You might have heard about the Jameson Distillery Bow St. in Dublin, Ireland. But did you knew Jameson whiskey operations moved from Dublin to Midleton (County Cork), Ireland? On our last trip to Ireland, we skipped Bow St. and went straight to Midleton. Keep reading to know how to get there, and what to expect on this tour (without too many spoilers).
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Location in Ireland of the Jameson Experience, Midleton.
How to get to the Jameson Experience, Midleton?
Comeragh Mountains (County Waterford) covered in snow after the March 2018 Winter Storm Emma.
After driving from Kilkenny through Waterford and its beautiful mountains, we arrived in Midleton. I would like to say it was a smooth and tranquil drive, but we were at the edge of our seats because of the narrow roads and driving on the left.
To avoid this, you can take the M50-M7-M8 route, or arrive at the Cork Airport. Because we were staying the night closer to the city of Cork (Book Insiara B&B Here), it made more sense to us to take the M9 and then move to a rural road where we would encounter the distillery on our way.
Where to park for the Jameson Experience, Midleton?
After following the signs for the distillery, you will encounter multilevel parking (Carpark) at the left of the entrance.
Ok, can we start with the pictures of the tour? Yes, we can.
Copper Pot Still at the Entrance of the Jameson Experience, Midleton.
Contrary to what we typically do when we travel, we did not buy tickets for the tour in advance. There was a tour scheduled for noon when we arrived and bought tickets for it.
Long story short, on the tour there was a group of German tourists and their guides started translating what the guide from the distillery was saying.
Not too long after starting the tour, we were told to move to the next one to avoid making the tour longer/awkward for us. Thanks to this we got complimentary coffee, cookies, and pannacotta so I can’t complain.
Note: If your schedule is kind of flexible I wouldn’t worry too much about booking a tour in advance (you can still browse the store, eat on the on-site restaurant or drink in the bar). However, if you have other plans for the day, visit the tour website and select a time slot. Additionally, if you are interested in other of their premium experiences, it’s better to book in advance since spaces are more limited than for the regular tour.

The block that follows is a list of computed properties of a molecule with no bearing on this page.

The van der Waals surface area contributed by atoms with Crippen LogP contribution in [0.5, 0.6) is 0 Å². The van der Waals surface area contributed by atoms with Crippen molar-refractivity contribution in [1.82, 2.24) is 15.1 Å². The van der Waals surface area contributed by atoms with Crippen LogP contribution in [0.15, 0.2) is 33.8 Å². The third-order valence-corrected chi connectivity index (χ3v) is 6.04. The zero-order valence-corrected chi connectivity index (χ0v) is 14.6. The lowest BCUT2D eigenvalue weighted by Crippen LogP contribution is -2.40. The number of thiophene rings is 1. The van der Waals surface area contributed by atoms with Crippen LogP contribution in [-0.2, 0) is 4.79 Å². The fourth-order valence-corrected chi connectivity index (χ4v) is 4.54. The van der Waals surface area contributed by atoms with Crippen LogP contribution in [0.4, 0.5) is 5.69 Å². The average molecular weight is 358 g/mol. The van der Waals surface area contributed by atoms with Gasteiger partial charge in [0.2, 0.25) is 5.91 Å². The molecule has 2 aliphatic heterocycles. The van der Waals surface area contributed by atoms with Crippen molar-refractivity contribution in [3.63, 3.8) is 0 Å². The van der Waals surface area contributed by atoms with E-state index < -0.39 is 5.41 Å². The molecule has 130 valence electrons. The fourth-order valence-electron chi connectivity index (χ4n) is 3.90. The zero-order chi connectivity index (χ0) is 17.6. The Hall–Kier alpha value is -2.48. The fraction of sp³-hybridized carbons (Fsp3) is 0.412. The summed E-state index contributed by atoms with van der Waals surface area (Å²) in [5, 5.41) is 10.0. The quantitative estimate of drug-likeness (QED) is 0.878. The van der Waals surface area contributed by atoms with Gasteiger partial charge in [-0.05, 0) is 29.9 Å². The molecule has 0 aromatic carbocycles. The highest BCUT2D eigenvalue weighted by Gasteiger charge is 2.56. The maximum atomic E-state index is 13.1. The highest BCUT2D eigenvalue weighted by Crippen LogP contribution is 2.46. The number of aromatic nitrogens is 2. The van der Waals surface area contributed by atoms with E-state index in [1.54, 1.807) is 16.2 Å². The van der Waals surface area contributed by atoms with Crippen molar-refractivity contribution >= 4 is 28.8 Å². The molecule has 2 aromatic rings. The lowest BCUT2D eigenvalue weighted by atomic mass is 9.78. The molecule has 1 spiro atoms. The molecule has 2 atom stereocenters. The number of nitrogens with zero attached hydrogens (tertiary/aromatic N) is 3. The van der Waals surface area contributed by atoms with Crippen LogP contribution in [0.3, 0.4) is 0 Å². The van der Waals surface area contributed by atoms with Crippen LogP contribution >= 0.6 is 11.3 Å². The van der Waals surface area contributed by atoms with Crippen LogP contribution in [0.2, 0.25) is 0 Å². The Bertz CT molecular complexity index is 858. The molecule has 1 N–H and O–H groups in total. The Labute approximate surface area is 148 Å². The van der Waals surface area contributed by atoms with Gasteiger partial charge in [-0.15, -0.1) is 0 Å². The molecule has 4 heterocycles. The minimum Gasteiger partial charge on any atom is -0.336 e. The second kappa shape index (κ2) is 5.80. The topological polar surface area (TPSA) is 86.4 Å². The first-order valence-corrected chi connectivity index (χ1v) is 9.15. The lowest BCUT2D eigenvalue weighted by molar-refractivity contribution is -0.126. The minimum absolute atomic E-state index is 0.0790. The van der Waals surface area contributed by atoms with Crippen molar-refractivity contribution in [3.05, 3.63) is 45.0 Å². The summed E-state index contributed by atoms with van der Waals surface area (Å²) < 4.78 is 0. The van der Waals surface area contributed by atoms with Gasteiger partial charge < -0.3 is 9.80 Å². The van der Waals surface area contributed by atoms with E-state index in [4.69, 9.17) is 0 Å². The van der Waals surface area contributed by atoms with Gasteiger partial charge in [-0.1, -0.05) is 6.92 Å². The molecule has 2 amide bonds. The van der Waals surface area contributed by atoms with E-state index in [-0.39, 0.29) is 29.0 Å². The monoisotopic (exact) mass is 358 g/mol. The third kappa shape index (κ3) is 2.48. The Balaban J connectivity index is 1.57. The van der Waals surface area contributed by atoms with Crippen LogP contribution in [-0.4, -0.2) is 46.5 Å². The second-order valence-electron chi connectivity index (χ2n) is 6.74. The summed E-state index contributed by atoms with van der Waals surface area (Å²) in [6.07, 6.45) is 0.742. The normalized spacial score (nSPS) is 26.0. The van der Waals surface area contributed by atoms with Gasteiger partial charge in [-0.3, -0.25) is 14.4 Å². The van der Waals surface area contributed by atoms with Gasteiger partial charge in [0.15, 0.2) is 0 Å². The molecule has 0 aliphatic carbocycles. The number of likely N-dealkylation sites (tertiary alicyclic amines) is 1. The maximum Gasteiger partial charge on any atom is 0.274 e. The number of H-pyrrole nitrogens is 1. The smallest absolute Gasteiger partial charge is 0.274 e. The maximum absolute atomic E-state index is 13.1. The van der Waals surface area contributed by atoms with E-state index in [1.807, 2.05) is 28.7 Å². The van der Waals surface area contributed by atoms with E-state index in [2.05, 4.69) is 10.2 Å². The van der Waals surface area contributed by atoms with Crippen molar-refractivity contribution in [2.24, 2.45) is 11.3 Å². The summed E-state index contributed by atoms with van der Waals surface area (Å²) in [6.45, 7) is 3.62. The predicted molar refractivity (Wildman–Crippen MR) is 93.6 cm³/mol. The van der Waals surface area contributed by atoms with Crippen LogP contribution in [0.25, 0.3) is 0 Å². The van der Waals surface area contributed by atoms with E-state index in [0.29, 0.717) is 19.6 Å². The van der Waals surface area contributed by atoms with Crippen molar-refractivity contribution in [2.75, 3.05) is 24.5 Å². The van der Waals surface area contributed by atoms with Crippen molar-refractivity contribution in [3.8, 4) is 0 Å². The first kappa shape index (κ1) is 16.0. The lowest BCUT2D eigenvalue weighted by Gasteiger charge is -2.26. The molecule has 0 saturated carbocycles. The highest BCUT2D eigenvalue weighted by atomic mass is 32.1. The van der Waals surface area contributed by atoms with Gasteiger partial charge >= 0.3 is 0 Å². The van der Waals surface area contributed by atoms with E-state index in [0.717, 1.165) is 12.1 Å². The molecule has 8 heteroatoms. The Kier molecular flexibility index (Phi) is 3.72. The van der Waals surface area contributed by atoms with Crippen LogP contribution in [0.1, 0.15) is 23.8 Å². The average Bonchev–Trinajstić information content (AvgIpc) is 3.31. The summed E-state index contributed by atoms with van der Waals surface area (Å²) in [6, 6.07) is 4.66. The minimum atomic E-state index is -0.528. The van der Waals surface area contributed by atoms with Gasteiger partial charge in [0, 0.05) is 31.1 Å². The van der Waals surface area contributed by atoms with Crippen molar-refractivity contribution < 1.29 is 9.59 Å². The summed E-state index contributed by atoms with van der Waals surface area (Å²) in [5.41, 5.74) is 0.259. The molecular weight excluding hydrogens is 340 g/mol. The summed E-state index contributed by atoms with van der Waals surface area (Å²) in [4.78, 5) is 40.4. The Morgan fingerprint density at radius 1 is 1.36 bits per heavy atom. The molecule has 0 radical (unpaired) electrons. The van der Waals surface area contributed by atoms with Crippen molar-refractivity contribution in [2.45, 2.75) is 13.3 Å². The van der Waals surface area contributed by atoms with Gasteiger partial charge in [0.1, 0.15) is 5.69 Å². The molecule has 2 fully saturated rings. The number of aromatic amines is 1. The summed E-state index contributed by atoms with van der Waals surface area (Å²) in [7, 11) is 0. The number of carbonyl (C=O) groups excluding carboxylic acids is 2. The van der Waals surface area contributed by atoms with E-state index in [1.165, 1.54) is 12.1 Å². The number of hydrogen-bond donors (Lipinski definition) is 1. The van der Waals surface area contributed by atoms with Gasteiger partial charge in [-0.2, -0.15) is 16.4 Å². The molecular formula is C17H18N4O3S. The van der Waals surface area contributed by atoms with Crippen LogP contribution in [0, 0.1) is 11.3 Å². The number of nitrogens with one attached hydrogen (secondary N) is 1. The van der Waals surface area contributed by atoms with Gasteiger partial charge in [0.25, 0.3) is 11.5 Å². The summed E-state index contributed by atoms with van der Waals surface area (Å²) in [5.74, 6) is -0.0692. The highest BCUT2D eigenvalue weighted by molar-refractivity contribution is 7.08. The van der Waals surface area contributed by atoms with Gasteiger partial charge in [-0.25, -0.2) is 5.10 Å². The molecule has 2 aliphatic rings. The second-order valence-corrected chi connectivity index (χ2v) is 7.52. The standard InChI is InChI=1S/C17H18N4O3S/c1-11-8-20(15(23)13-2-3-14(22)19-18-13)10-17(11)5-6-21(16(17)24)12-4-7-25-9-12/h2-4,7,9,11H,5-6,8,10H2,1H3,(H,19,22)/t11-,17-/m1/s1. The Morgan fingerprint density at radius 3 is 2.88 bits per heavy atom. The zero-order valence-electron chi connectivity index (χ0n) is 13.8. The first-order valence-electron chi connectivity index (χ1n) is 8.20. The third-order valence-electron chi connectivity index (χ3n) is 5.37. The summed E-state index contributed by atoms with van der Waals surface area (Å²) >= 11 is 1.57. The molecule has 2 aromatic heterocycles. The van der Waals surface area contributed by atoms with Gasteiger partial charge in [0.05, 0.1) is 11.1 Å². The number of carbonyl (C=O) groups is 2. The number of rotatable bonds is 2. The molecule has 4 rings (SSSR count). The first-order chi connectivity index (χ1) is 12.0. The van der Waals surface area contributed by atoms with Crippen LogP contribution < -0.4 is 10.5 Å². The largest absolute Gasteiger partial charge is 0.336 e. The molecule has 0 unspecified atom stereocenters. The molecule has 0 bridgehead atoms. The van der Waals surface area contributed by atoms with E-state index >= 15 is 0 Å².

Chandelier made from Jameson Whiskey bottles at the entrance/waiting room.
On our ‘second’ tour is when I became aware that we were touring ‘Old Midleton.’ The Old Midleton distillery closed in 1975 and was turned into a visitor center.
The New Midleton distillery, also known as the Midleton distilleries complex, is next door and one of the most modern distilleries in the world. It is also the biggest distillery in Ireland. Not only it produces Jameson Whiskey but a variety of whiskeys.
Nonetheless, of all the whiskey and liquor it produces, Jameson is the most well-known brand.
A building at the Old Midleton Distillery where the malting process of the barley occurred.
During the tour, you will start by learning about the triumphs and failures the John Jameson and Son Irish Whiskey company has gone through the years. Then, you are moved to a ‘courtyard’ where you’ll learn about how the raw material was received and stored.
The talk about the harsh working conditions, and what a typical day was for an employee occurs inside one of the storehouses. At least, after such a difficult day, it is said employees were given whiskey.
The Old Midleton Distillery has been turned into a visitor center known as the Jameson Experience, Midleton.
The tour flows in the same way the whiskey making process does. You will be shown all the steps and hard work it takes to make this prized liquid.
You’ll also have the opportunity to see the facility water wheel still in function, with other technological advances of its time.
Check out the video below to see the water wheel in motion.
At the end of the tour, you might have the opportunity to taste and compare Jameson Whiskey with other whiskeys of the world. If you are not given this opportunity, you will still get a glass of whiskey. On the rocks, or as a mixed drink, it is your choice.
Taste Panel at the Jameson Experience in Midleton. We compared Irish whiskey with Scottish and American whiskey.
As you can see, the place is beautiful and set over 15 acres in the Irish countryside. The guides are knowledgeable, samples are tasty, and you’ll be able to find whiskey you cannot find anywhere else.
I did not go to Bow St. to be able to compare both experiences. I do, however, recommend visiting ‘Old Midleton’ if visiting County Cork in Ireland. After your visit the distillery, eat a pizza with a Rebel Red from the Franciscan Brewery in Cork City for me.
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